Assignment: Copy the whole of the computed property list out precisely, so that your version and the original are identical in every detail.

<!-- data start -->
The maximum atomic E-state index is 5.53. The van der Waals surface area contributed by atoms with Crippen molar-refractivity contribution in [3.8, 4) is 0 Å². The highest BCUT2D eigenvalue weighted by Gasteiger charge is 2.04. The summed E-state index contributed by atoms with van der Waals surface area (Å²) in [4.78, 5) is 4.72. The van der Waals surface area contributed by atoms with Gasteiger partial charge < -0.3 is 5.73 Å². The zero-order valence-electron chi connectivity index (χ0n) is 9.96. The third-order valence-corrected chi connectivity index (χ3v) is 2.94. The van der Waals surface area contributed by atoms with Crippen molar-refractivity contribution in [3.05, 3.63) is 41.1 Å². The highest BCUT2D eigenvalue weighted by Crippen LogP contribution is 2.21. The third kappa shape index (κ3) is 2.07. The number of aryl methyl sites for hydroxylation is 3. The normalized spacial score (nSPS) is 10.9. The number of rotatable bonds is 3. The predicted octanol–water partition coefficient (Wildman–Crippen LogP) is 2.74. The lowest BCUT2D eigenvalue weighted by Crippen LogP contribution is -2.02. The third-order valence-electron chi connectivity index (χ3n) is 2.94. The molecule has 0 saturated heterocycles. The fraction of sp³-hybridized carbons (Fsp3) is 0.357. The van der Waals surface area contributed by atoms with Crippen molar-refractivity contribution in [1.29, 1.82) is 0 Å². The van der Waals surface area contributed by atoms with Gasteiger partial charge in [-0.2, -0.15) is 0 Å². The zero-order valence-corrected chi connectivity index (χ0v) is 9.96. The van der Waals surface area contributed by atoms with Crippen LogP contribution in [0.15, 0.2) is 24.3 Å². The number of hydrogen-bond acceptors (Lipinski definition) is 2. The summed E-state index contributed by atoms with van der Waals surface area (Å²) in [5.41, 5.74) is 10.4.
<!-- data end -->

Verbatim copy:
The maximum atomic E-state index is 5.53. The van der Waals surface area contributed by atoms with Crippen molar-refractivity contribution in [3.8, 4) is 0 Å². The highest BCUT2D eigenvalue weighted by Gasteiger charge is 2.04. The summed E-state index contributed by atoms with van der Waals surface area (Å²) in [4.78, 5) is 4.72. The van der Waals surface area contributed by atoms with Gasteiger partial charge < -0.3 is 5.73 Å². The zero-order valence-electron chi connectivity index (χ0n) is 9.96. The third-order valence-corrected chi connectivity index (χ3v) is 2.94. The van der Waals surface area contributed by atoms with Crippen molar-refractivity contribution in [3.05, 3.63) is 41.1 Å². The highest BCUT2D eigenvalue weighted by Crippen LogP contribution is 2.21. The third kappa shape index (κ3) is 2.07. The number of aryl methyl sites for hydroxylation is 3. The normalized spacial score (nSPS) is 10.9. The number of rotatable bonds is 3. The predicted octanol–water partition coefficient (Wildman–Crippen LogP) is 2.74. The lowest BCUT2D eigenvalue weighted by Crippen LogP contribution is -2.02. The third-order valence-electron chi connectivity index (χ3n) is 2.94. The molecule has 0 saturated heterocycles. The fraction of sp³-hybridized carbons (Fsp3) is 0.357. The van der Waals surface area contributed by atoms with Crippen molar-refractivity contribution in [1.29, 1.82) is 0 Å². The van der Waals surface area contributed by atoms with Gasteiger partial charge in [-0.2, -0.15) is 0 Å². The zero-order valence-corrected chi connectivity index (χ0v) is 9.96. The van der Waals surface area contributed by atoms with Crippen LogP contribution in [0.15, 0.2) is 24.3 Å². The number of hydrogen-bond acceptors (Lipinski definition) is 2. The summed E-state index contributed by atoms with van der Waals surface area (Å²) in [5.41, 5.74) is 10.4.